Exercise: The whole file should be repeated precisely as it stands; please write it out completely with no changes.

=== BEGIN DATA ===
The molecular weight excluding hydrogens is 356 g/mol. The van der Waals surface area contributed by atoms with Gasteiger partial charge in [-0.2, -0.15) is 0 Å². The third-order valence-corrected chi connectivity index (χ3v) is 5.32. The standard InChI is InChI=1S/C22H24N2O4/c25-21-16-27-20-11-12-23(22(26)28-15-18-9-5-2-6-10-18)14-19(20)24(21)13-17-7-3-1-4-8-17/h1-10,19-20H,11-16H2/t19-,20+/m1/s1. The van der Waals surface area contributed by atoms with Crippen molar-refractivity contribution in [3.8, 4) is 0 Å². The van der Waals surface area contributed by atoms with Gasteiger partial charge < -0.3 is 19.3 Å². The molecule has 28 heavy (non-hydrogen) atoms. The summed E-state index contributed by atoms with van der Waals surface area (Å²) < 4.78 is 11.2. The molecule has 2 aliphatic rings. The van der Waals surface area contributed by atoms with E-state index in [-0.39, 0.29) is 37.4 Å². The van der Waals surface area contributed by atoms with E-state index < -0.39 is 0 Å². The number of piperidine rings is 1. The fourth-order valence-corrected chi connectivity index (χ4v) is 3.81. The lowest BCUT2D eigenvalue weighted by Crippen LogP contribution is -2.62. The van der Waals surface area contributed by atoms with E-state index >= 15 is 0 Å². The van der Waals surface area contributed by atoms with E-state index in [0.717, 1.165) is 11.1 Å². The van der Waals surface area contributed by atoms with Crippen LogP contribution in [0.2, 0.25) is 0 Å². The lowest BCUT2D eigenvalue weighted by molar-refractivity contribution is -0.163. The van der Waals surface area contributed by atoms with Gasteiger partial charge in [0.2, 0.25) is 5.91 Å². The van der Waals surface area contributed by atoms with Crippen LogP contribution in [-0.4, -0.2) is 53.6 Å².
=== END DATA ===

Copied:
The molecular weight excluding hydrogens is 356 g/mol. The van der Waals surface area contributed by atoms with Gasteiger partial charge in [-0.2, -0.15) is 0 Å². The third-order valence-corrected chi connectivity index (χ3v) is 5.32. The standard InChI is InChI=1S/C22H24N2O4/c25-21-16-27-20-11-12-23(22(26)28-15-18-9-5-2-6-10-18)14-19(20)24(21)13-17-7-3-1-4-8-17/h1-10,19-20H,11-16H2/t19-,20+/m1/s1. The van der Waals surface area contributed by atoms with Crippen molar-refractivity contribution in [3.8, 4) is 0 Å². The van der Waals surface area contributed by atoms with Gasteiger partial charge < -0.3 is 19.3 Å². The molecule has 28 heavy (non-hydrogen) atoms. The summed E-state index contributed by atoms with van der Waals surface area (Å²) < 4.78 is 11.2. The molecule has 2 aliphatic rings. The van der Waals surface area contributed by atoms with E-state index in [-0.39, 0.29) is 37.4 Å². The van der Waals surface area contributed by atoms with E-state index < -0.39 is 0 Å². The number of piperidine rings is 1. The fourth-order valence-corrected chi connectivity index (χ4v) is 3.81. The lowest BCUT2D eigenvalue weighted by Crippen LogP contribution is -2.62. The van der Waals surface area contributed by atoms with E-state index >= 15 is 0 Å². The van der Waals surface area contributed by atoms with E-state index in [0.717, 1.165) is 11.1 Å². The van der Waals surface area contributed by atoms with Crippen LogP contribution in [0.2, 0.25) is 0 Å². The lowest BCUT2D eigenvalue weighted by molar-refractivity contribution is -0.163. The van der Waals surface area contributed by atoms with Gasteiger partial charge in [0.2, 0.25) is 5.91 Å². The van der Waals surface area contributed by atoms with Crippen LogP contribution in [-0.4, -0.2) is 53.6 Å².